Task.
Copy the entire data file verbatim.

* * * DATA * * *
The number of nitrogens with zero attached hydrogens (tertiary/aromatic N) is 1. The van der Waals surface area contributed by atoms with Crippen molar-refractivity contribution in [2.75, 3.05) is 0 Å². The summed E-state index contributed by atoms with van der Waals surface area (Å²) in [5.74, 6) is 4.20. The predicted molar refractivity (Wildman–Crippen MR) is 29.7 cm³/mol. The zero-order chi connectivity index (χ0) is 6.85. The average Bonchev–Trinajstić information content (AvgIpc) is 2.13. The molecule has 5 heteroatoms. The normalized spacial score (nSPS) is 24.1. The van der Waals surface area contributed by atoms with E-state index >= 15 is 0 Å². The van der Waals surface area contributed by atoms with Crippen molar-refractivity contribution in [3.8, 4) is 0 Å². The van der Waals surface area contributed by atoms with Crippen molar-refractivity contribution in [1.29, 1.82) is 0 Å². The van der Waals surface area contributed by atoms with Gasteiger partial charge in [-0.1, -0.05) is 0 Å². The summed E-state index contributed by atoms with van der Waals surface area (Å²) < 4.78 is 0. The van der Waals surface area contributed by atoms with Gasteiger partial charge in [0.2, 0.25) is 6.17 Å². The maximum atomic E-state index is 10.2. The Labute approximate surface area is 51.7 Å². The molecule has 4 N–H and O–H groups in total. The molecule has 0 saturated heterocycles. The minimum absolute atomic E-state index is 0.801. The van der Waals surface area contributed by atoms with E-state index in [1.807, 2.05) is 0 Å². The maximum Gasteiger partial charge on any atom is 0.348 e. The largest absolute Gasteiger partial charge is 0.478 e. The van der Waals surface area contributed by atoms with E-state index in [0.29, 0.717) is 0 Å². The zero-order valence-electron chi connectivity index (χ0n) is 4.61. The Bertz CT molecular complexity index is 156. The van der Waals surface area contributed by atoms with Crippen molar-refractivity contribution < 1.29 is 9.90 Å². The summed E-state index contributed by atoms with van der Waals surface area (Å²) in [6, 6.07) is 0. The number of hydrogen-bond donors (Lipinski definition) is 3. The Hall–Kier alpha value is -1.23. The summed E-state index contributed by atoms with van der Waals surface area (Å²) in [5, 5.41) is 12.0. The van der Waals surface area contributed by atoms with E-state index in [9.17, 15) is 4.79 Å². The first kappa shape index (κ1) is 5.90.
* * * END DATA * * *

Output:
The number of nitrogens with zero attached hydrogens (tertiary/aromatic N) is 1. The van der Waals surface area contributed by atoms with Crippen molar-refractivity contribution in [2.75, 3.05) is 0 Å². The summed E-state index contributed by atoms with van der Waals surface area (Å²) in [5.74, 6) is 4.20. The predicted molar refractivity (Wildman–Crippen MR) is 29.7 cm³/mol. The zero-order chi connectivity index (χ0) is 6.85. The average Bonchev–Trinajstić information content (AvgIpc) is 2.13. The molecule has 5 heteroatoms. The normalized spacial score (nSPS) is 24.1. The van der Waals surface area contributed by atoms with E-state index >= 15 is 0 Å². The van der Waals surface area contributed by atoms with Crippen molar-refractivity contribution in [3.8, 4) is 0 Å². The van der Waals surface area contributed by atoms with Crippen molar-refractivity contribution in [1.29, 1.82) is 0 Å². The van der Waals surface area contributed by atoms with Gasteiger partial charge in [-0.1, -0.05) is 0 Å². The summed E-state index contributed by atoms with van der Waals surface area (Å²) < 4.78 is 0. The van der Waals surface area contributed by atoms with Gasteiger partial charge in [0.2, 0.25) is 6.17 Å². The maximum atomic E-state index is 10.2. The Labute approximate surface area is 51.7 Å². The molecule has 4 N–H and O–H groups in total. The molecule has 0 saturated heterocycles. The minimum absolute atomic E-state index is 0.801. The van der Waals surface area contributed by atoms with E-state index in [1.807, 2.05) is 0 Å². The maximum Gasteiger partial charge on any atom is 0.348 e. The largest absolute Gasteiger partial charge is 0.478 e. The van der Waals surface area contributed by atoms with E-state index in [0.29, 0.717) is 0 Å². The zero-order valence-electron chi connectivity index (χ0n) is 4.61. The Bertz CT molecular complexity index is 156. The van der Waals surface area contributed by atoms with Crippen molar-refractivity contribution < 1.29 is 9.90 Å². The summed E-state index contributed by atoms with van der Waals surface area (Å²) in [6, 6.07) is 0. The number of hydrogen-bond donors (Lipinski definition) is 3. The Hall–Kier alpha value is -1.23. The summed E-state index contributed by atoms with van der Waals surface area (Å²) in [5, 5.41) is 12.0. The van der Waals surface area contributed by atoms with E-state index in [9.17, 15) is 4.79 Å². The first kappa shape index (κ1) is 5.90.